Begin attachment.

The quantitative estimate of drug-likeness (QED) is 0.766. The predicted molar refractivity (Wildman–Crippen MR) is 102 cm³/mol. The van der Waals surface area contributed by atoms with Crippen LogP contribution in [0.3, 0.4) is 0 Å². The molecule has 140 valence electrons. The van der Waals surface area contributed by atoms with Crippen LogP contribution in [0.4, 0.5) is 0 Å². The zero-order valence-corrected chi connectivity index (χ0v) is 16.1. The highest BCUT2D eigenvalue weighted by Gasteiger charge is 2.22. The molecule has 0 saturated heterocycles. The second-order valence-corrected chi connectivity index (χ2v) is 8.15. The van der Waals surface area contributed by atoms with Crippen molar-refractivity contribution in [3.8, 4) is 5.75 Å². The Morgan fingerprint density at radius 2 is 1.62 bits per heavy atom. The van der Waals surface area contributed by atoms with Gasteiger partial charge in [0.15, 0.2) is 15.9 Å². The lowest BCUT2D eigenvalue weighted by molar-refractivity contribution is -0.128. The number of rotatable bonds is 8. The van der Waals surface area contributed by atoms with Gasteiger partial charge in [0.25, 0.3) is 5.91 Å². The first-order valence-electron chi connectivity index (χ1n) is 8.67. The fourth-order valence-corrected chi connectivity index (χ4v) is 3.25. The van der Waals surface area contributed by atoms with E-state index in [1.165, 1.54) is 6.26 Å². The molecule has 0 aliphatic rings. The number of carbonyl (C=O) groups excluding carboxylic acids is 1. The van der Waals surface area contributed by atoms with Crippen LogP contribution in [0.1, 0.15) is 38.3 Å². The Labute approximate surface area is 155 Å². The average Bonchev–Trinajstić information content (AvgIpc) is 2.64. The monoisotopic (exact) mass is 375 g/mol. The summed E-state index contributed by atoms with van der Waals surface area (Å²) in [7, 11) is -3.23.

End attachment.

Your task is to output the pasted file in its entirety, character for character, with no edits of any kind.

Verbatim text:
The quantitative estimate of drug-likeness (QED) is 0.766. The predicted molar refractivity (Wildman–Crippen MR) is 102 cm³/mol. The van der Waals surface area contributed by atoms with Crippen LogP contribution in [0.3, 0.4) is 0 Å². The molecule has 140 valence electrons. The van der Waals surface area contributed by atoms with Crippen LogP contribution in [0.4, 0.5) is 0 Å². The zero-order valence-corrected chi connectivity index (χ0v) is 16.1. The highest BCUT2D eigenvalue weighted by Gasteiger charge is 2.22. The molecule has 0 saturated heterocycles. The second-order valence-corrected chi connectivity index (χ2v) is 8.15. The van der Waals surface area contributed by atoms with Crippen molar-refractivity contribution in [3.8, 4) is 5.75 Å². The Morgan fingerprint density at radius 2 is 1.62 bits per heavy atom. The van der Waals surface area contributed by atoms with Gasteiger partial charge in [0.15, 0.2) is 15.9 Å². The lowest BCUT2D eigenvalue weighted by molar-refractivity contribution is -0.128. The number of rotatable bonds is 8. The van der Waals surface area contributed by atoms with Gasteiger partial charge in [0.25, 0.3) is 5.91 Å². The first-order valence-electron chi connectivity index (χ1n) is 8.67. The fourth-order valence-corrected chi connectivity index (χ4v) is 3.25. The van der Waals surface area contributed by atoms with E-state index in [1.165, 1.54) is 6.26 Å². The molecule has 0 aliphatic rings. The number of carbonyl (C=O) groups excluding carboxylic acids is 1. The van der Waals surface area contributed by atoms with Crippen LogP contribution in [0.1, 0.15) is 38.3 Å². The Labute approximate surface area is 155 Å². The average Bonchev–Trinajstić information content (AvgIpc) is 2.64. The monoisotopic (exact) mass is 375 g/mol. The summed E-state index contributed by atoms with van der Waals surface area (Å²) in [7, 11) is -3.23.